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Aston Martin DB7

Published: 3rd Jun 2015 - 0 Comments - Be the first, contribute now!

Buyer Beware

  • Try as many as you can to get yardstick. DB7s are specialist and it’s easy to buy a so-so example if you can’t compare them. Dealers will have best examples.
  • Amazingly DB7s can fail an MoT due to rust and, if anything the later cars suffer most because Aston reduced the amount of underseal used and, by 2002, had stopped rust-proofing completely to save money…
  • If a new windscreen has been installed, the plastic scuttle trim may have been incorrectly refitted; it often is, leading to water getting into the cabin. Once this happens, the carpet can rot, along with the floorpans.
  • Check the jacking points, radius arm mountings and front bulkhead, as these will be the first areas to succumb. The scuttle and air-con drain tubes also get blocked, leading to water collecting in the doubleskinned bulkhead.
  • The six and 12-cylinder powerplants are strong, especially the former. Crucially, V12s use O.A.T. antifreeze and nothing else; if the system has been topped up with standard fluid, the two will have reacted. Oil pipes known to fail so check for leaks.
  • The exhaust tends not to cause problems but six-cylinder manifolds can crack where they merge.
  • Although the suspension isn’t renowned for giving problems, it is essential that the geometry is spot on. The tyres will wear unevenly and rapidly, particularly on the inside if it’s all out of kilter.
  • All DB7s wore 8x18in alloys as standard, apart from the 9x18in items fitted to the rear of the V12. Distortion if the car has been driven quickly on poorly surfaced roads can occur, because the inside of the rim isn’t supported adequately. The wider rear wheels of the Vantage are even more prone to this.
  • A Cobra alarm was fitted to early cars, but from the 1997 model year there was a factory-developed system installed; the car’s battery can flatten easily, especially if it plays up.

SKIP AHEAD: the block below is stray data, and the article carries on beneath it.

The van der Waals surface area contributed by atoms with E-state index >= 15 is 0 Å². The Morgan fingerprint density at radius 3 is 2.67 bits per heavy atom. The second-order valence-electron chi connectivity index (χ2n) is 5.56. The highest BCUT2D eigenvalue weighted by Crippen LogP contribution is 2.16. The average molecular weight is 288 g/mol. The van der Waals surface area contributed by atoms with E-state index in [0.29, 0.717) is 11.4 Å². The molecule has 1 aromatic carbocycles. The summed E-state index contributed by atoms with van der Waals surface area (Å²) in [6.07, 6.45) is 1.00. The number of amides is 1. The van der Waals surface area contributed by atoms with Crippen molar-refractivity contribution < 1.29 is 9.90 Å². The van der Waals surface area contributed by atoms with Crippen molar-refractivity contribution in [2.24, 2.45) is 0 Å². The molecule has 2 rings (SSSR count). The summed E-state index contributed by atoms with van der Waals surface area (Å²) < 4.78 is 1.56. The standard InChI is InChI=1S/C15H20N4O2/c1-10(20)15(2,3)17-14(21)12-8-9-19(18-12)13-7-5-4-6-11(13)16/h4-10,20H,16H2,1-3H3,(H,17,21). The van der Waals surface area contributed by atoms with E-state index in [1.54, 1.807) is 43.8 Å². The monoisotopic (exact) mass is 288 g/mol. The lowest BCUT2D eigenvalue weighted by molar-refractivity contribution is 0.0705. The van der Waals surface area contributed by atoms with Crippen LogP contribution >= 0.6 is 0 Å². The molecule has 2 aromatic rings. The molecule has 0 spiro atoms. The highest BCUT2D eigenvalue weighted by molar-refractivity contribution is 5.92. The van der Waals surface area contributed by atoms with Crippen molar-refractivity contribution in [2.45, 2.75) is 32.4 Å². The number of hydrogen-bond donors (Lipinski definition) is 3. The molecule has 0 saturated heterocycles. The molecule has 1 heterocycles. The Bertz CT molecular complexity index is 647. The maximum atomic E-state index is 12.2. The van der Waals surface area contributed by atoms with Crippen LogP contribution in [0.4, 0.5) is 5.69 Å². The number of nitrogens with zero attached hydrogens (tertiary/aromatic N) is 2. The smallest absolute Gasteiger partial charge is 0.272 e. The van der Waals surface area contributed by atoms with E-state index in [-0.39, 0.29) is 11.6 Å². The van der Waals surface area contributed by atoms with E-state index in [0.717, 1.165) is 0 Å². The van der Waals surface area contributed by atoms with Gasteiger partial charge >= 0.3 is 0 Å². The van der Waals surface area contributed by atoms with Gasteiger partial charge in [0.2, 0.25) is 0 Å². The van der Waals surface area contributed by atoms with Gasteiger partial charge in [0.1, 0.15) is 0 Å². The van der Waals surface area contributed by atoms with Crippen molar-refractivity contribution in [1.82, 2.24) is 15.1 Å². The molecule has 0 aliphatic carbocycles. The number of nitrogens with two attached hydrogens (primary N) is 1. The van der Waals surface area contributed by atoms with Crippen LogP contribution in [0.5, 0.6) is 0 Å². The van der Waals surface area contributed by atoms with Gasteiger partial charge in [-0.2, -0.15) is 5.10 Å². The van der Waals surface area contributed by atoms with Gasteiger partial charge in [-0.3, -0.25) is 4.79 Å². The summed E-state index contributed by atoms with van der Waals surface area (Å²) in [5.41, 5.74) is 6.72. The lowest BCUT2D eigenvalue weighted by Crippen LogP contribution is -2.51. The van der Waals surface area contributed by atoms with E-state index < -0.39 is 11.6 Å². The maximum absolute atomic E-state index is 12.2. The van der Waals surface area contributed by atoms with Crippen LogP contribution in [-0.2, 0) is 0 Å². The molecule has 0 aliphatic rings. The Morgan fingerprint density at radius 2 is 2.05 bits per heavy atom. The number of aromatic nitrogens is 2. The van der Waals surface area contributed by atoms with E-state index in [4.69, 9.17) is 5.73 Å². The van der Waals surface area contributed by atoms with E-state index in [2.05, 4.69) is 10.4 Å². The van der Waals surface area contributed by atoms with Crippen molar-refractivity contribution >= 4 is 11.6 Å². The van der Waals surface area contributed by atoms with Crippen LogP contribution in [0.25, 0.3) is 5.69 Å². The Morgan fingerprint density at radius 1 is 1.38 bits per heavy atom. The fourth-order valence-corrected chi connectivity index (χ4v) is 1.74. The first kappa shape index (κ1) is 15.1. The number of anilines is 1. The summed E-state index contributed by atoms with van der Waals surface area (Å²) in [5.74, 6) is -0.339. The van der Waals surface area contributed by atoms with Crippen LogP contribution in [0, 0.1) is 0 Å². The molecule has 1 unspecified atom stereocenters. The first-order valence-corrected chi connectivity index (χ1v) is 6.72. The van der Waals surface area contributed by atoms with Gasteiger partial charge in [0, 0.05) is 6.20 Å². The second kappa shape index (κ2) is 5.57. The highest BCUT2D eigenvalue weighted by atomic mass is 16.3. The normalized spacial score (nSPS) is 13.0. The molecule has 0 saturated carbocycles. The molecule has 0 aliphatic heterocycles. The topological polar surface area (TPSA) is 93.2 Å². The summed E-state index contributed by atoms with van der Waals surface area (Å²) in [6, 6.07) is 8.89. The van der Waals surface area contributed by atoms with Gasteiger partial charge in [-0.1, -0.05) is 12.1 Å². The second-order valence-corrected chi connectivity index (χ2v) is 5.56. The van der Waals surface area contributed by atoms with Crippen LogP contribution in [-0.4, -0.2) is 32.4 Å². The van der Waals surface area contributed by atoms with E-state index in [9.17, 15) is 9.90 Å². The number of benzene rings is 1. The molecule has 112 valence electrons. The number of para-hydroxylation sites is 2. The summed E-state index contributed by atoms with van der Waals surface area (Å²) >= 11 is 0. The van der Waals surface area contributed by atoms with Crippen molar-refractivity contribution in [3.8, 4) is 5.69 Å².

• Switchgear is mostly Ford derived while Mazda MX-5 door levers are also employed so there’s scope for cheap repairs. Ensure that the key fobs work (and you should be given the complete set) as they should.

 

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Aston Martin DB7

It’s becoming almost a cliché to say that the DB7 is, for the majority of us, the last chance we’ll realistically get of owning an Aston Martin, albeit one that’s been dubbed a Jag in drag. That’s another classic car cliché!

Whatever your viewpoint, there’s little denying that as Astons go, the DB7 remains a bit of a bargain – in Aston terms anyway – that’s affordable and attainable. But as DB7 values start to flatten and even climb, the time to look for one is now or it will be another boat named Aston Martin that you’ll miss!

WHICH MODEL FOR YOU?

Aside from some limited specials, there’s four mainstream DB7s, the Straight six (I6) and the V12 in fastback and Volante drophead forms. Enthusiasts will no doubt find that the stiffer-shelled coupés handle that bit better than the delightful convertibles which ride on a softer suspension plus lack a rear anti roll bar into the bargain. And being 150kg heavier are a tad less agile.